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The Student Newspaper of Hopkins School

Voices: Overcoming the Pressure to Conform

Arnaaz Khwaja '17
Up until my senior year I tried so hard to be a person I thought others wanted to be friends with. 
From little things, like wearing clothing similar to others, all the way to my sense of humor and conversations I chose to participate in. I wanted people to like me, because it gave me a sense of validation. I am honestly not sure what happened, but somehow this summer I found myself; something in me snapped and I realized who I really wanted to be. I’m not saying this is an easy feat and that anyone can discover their true personality, but I was lucky. I came back to school this year ready to be myself. I can’t really describe my personality. I like dogs and the color purple, I wear flowy, flowery pants, have a lot of energy, love hugging people, and most importantly I love puns. That is my sense of humor; that is who I am, and I own it.

One of the hardest things to cope with is lack of
self confidence; it makes you question every action you take and every word you speak. What is even worse, is having people joke around about things that you are sensitive about. I am often times told to stop making jokes, and that I need to get better at sharing stories. While I get that people don’t intend to be harsh, it still hurts. Not because they are incorrect about my perhaps not stellar joke, but because it seems like an attack on my personality. As someone who had to spend months figuring out who they are, it is painful to feel like your personality is not wanted.

Believe me, it is way easier to be a different person: to gossip about certain topics or to tell certain jokes. And, I don’t want to sound 
like I have it all figured out and that I am completely, unabashedly myself. Not at all, I oftentimes find myself once again trying to fit in; I just usually end up noticing it, and try to stop. Being yourself is an active process; it requires you to constantly be thinking about why you are doing something or saying something. What is the end goal? To impress people, or because you truly want people to care?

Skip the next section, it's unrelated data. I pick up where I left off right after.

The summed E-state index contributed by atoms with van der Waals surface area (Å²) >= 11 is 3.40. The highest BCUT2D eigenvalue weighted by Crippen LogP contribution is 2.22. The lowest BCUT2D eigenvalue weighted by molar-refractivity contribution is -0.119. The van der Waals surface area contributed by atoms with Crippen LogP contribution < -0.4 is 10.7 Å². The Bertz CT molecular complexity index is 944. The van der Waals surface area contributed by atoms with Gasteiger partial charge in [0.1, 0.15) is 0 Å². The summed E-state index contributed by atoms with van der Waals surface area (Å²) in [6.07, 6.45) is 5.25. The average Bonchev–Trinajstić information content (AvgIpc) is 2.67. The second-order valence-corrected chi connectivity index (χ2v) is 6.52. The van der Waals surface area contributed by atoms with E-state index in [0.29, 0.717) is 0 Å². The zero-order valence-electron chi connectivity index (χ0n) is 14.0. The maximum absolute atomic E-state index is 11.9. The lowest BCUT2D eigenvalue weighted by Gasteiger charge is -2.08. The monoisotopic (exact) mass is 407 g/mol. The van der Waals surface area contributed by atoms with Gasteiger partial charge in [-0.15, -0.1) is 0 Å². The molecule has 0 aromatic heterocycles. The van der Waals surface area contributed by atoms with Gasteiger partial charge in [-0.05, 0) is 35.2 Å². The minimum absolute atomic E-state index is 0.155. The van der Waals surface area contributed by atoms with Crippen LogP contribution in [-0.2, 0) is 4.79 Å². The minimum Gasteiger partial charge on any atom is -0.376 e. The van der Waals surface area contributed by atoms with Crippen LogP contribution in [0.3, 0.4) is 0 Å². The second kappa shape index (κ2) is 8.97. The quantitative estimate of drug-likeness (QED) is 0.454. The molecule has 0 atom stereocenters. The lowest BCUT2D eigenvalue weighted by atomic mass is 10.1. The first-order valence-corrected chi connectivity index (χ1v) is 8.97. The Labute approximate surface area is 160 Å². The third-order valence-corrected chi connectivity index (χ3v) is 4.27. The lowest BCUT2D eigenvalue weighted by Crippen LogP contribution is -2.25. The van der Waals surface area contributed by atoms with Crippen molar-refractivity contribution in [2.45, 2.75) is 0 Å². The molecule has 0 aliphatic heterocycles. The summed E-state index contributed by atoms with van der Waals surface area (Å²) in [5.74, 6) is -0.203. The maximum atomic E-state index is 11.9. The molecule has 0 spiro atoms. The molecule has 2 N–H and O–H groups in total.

I’m not going to lie, it’s hard. There are days when I just sit there and don’t speak because I’m scared I will say something that will get a
negative reaction. Sometimes someone jokingly makes fun of me, and while I laugh with them, it hurts because it feels so personal. But, there are other days when I am completely, utterly myself; those are the best days – when I feel so comfortable that I can open up and expose my true identity.

I think at Hopkins we try to hide our problems that are not related to academics. And to be quite frank, I still rarely let people know the
lack-of-self-confidence side of me. It is a part of me that I wish did not exist; I feel overly emotional, and it makes me feel weak. Sure, I appear energetic and happy, but I have to put in a lot of effort to be that way. When I try to emphasize loving everyone, and being optimistic, it is because I know what it is like to feel like you are not good enough. It hurts to think that you annoy people, especially when it is due to your true identity.

However, I can truly say that I am much happier now than I was during most of my time at Hopkins, and it is solely because I have learned to embrace my personality. At the end of the day, I know that at the very least I am the person I want to be. Even if people try to shut me down, at least I am myself, and I only wish I had learned to be myself sooner. I want people to know that even if it is hard, and painful sometimes, being yourself is worth it. 
Editor in Chief 
Theodore Tellides

Managing Editor 
Katie Broun

Sarah Roberts
JR Stauff
Zoe Kim
Julia Kosinski
Connor Pignatello
Izzy Lopez-Kalapir
Lily Meyers
Veronica Yarovinsky

Ellie Doolittle
Katherine Takoudes
Leah Miller
Connor Hartigan
Saloni Jain
Simon Bazelon

Audrey Braun
Alex Hughes
Teddy Glover
Anushree Vashist
Sara Chung
Saira Munshani
George Kosinski

Olivia Capasso
Elena Savas
Noah Schmeisser
Ziggy Gleason
Casey Gleason
Melody Parker
Arthur Masiukiwicz

Nina Barandiaran
Arushi Srivastava

Business Managers
Caitlyn Chow
Sophia Fitzsimonds

Faculty Advisers
Elizabeth Gleason
Jennifer Nicolelli
Sorrel Westbrook
The Razor's Edge reflects the opinion of 4/5 of the editorial board and will not be signed. The Razor welcomes letters to the editor but reserves the right to decide which letters to publish, and to edit letters for space reasons. Unsigned letters will not be published, but names may be withheld on request. Letters are subject to the same libel laws as articles. The views expressed in letters are not necessarily those of the editorial board.
The Razor,
 an open forum publication, is published monthly during the school year by students of: 
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